Retooling teacher education necessary to produce workers for high-tech economy

March 31, 1998|By Nancy S. Grasmick

IF a child were ill, a good physician would run a battery of tests to determine the cause. If the prescribed remedy failed to yield a cure, a good physician would then change tactics, plot new courses, until an effective regimen was found. The same should hold true with reading. Unfortunately, some teachers have neither the diagnostic tools nor the prescriptive repertoire to effectively teach students how to read.

Reading difficulty is not a disease, but it is crippling to those it afflicts. In fact, officials at the National Institutes of Health now consider the inability to read a public health problem.

According to a national test, about 45 percent of Maryland's fourth-graders don't read on grade level. And, on the more rigorous Maryland School Performance Assessment Program, just 35.6 percent of fifth-graders perform satisfactorily on the reading portion of the test. While this represents a more than 10-point gain since 1993, clearly we must do more to ensure that teachers receive the diagnostic and treatment tools needed to help their students read.

As widely chronicled recently in professional and lay journals, for a great many students, phonics is key to unlocking the written word. Yet many of Maryland's teachers received no formal training in phonics during their college years.

Landmark board decision

Last month, the State Board of Education voted to significantly strengthen reading training for teachers by increasing reading-related course work. The new regulations would require teachers seeking certification in early childhood and elementary instruction to take four courses in reading. The current requirement is one course. Teachers seeking middle and high school certification would have to take two reading courses or the equivalent. Those teachers now are not required to complete any reading courses.

However, even if phonics is today's penicillin, it is not a panacea. There is no one cure-all. If there were, we would have prescribed it long ago. Phonics is one critical tool teachers need in an arsenal of reading strategies, which must also include methods to promote word and literature comprehension.

Under the state board's new requirements, teachers will have access to all these tools. Also, they will learn the process of language development, how the brain responds to reading, how to use an instructional program incorporating phonics, semantics and syntactics, and what materials to use in teaching reading and literary understanding, among other things.

Not one size fits all

How could we possibly resist the opportunity to give teachers everything they need to make informed decisions and treat students according to their individual needs? If we can't afford to adopt a one-size-fits-all mentality when treating children medicinally, we can't afford it when treating them educationally, either.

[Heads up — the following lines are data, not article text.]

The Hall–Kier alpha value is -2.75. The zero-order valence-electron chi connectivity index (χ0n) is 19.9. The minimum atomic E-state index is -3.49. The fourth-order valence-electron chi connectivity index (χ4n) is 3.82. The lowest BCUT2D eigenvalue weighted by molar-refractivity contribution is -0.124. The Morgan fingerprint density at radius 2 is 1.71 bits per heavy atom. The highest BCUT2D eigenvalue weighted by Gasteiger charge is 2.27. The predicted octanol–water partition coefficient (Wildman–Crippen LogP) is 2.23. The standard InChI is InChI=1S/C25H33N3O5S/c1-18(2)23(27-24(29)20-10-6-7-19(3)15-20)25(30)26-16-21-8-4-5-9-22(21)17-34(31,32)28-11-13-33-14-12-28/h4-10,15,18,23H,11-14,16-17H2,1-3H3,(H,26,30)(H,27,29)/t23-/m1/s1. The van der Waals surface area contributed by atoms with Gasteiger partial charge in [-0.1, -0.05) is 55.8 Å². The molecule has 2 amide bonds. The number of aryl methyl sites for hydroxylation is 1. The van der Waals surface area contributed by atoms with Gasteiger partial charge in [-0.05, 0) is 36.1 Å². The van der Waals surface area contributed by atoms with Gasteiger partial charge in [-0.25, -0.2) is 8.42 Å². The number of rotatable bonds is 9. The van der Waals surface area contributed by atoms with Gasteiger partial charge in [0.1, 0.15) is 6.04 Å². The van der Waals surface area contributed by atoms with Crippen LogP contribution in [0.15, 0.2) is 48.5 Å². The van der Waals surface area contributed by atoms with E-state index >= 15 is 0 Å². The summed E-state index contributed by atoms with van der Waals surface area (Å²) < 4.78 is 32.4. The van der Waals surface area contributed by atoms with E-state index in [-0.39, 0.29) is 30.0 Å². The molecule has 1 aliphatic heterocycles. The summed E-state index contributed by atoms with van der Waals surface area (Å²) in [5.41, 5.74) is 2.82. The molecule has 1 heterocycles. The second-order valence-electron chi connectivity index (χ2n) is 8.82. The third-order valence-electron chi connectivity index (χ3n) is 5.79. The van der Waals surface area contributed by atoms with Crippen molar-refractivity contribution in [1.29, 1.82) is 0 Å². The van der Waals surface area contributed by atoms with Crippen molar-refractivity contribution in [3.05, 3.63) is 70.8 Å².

Teachers are the diagnostic, prescriptive clinicians in the classroom. They know how to prescribe the method that will help each of their students learn best. It is no secret that children learn differently -- what works well for some does not work for others. We must be able to provide a range of methods to help children acquire this most fundamental of skills, and, as emphasized in a new report from the National Research Council, we must do it in the early years of childhood.

Maryland's proposed new teacher certification and reading instruction requirements have anticipated the council's recent findings that states should revise teacher training and certification requirements to include better training in reading development, as well as ongoing professional development opportunities. Our current teacher education reform efforts mirror the council's statement that "excellent instruction is the best intervention for children who demonstrate problems learning to read." We must ensure that our teaching methods accommodate the needs of each student.

Remember, the world has become more complex. Twenty years ago, a strong back and a will to work virtually ensured a decent living. Now, our highly technological society requires increasingly high levels of literacy and education. Just as the field of medicine has made great strides in treating patients, educators must devise new therapies to meet the changing needs of students. We must incorporate research-proven strategies to give students the one thing that predates all other academic success -- the ability to read.

Nancy S. Grasmick is state superintendent of schools.

Pub Date: 3/31/98

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